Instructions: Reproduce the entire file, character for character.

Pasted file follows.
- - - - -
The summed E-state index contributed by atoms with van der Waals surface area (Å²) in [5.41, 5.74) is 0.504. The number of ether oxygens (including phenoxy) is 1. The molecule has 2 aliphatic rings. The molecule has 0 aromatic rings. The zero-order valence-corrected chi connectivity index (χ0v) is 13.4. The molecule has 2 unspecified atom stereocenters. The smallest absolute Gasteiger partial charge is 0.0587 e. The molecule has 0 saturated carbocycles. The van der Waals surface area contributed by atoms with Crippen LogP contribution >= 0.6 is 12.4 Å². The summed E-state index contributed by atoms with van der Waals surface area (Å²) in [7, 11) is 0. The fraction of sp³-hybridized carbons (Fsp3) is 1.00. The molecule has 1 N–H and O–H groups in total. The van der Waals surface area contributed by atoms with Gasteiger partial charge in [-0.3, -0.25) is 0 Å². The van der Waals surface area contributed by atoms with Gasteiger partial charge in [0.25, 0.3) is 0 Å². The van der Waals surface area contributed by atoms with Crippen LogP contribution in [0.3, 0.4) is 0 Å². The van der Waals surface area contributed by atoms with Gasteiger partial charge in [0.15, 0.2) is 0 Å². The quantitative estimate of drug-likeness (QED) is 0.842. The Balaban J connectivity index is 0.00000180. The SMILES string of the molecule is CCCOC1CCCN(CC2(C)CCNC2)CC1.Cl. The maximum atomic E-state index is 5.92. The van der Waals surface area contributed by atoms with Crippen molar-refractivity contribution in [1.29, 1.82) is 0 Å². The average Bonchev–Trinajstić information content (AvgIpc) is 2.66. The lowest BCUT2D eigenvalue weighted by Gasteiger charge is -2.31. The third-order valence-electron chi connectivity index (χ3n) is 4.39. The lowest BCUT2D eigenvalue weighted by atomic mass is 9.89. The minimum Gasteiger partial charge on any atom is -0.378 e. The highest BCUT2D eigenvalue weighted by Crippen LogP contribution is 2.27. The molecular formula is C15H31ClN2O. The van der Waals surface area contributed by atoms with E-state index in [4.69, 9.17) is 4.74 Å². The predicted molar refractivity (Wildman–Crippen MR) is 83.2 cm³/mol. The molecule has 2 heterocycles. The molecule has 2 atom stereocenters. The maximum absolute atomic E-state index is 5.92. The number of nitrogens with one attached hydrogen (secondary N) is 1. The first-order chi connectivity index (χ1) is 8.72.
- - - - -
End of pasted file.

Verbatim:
The summed E-state index contributed by atoms with van der Waals surface area (Å²) in [5.41, 5.74) is 0.504. The number of ether oxygens (including phenoxy) is 1. The molecule has 2 aliphatic rings. The molecule has 0 aromatic rings. The zero-order valence-corrected chi connectivity index (χ0v) is 13.4. The molecule has 2 unspecified atom stereocenters. The smallest absolute Gasteiger partial charge is 0.0587 e. The molecule has 0 saturated carbocycles. The van der Waals surface area contributed by atoms with Crippen LogP contribution >= 0.6 is 12.4 Å². The summed E-state index contributed by atoms with van der Waals surface area (Å²) in [7, 11) is 0. The fraction of sp³-hybridized carbons (Fsp3) is 1.00. The molecule has 1 N–H and O–H groups in total. The van der Waals surface area contributed by atoms with Gasteiger partial charge in [-0.3, -0.25) is 0 Å². The van der Waals surface area contributed by atoms with Gasteiger partial charge in [0.25, 0.3) is 0 Å². The van der Waals surface area contributed by atoms with Crippen LogP contribution in [0.3, 0.4) is 0 Å². The van der Waals surface area contributed by atoms with Gasteiger partial charge in [0.15, 0.2) is 0 Å². The quantitative estimate of drug-likeness (QED) is 0.842. The Balaban J connectivity index is 0.00000180. The SMILES string of the molecule is CCCOC1CCCN(CC2(C)CCNC2)CC1.Cl. The maximum atomic E-state index is 5.92. The van der Waals surface area contributed by atoms with Crippen molar-refractivity contribution in [1.29, 1.82) is 0 Å². The average Bonchev–Trinajstić information content (AvgIpc) is 2.66. The lowest BCUT2D eigenvalue weighted by Gasteiger charge is -2.31. The third-order valence-electron chi connectivity index (χ3n) is 4.39. The lowest BCUT2D eigenvalue weighted by atomic mass is 9.89. The minimum Gasteiger partial charge on any atom is -0.378 e. The highest BCUT2D eigenvalue weighted by Crippen LogP contribution is 2.27. The molecular formula is C15H31ClN2O. The van der Waals surface area contributed by atoms with E-state index in [4.69, 9.17) is 4.74 Å². The predicted molar refractivity (Wildman–Crippen MR) is 83.2 cm³/mol. The molecule has 2 heterocycles. The molecule has 2 atom stereocenters. The maximum absolute atomic E-state index is 5.92. The number of nitrogens with one attached hydrogen (secondary N) is 1. The first-order chi connectivity index (χ1) is 8.72.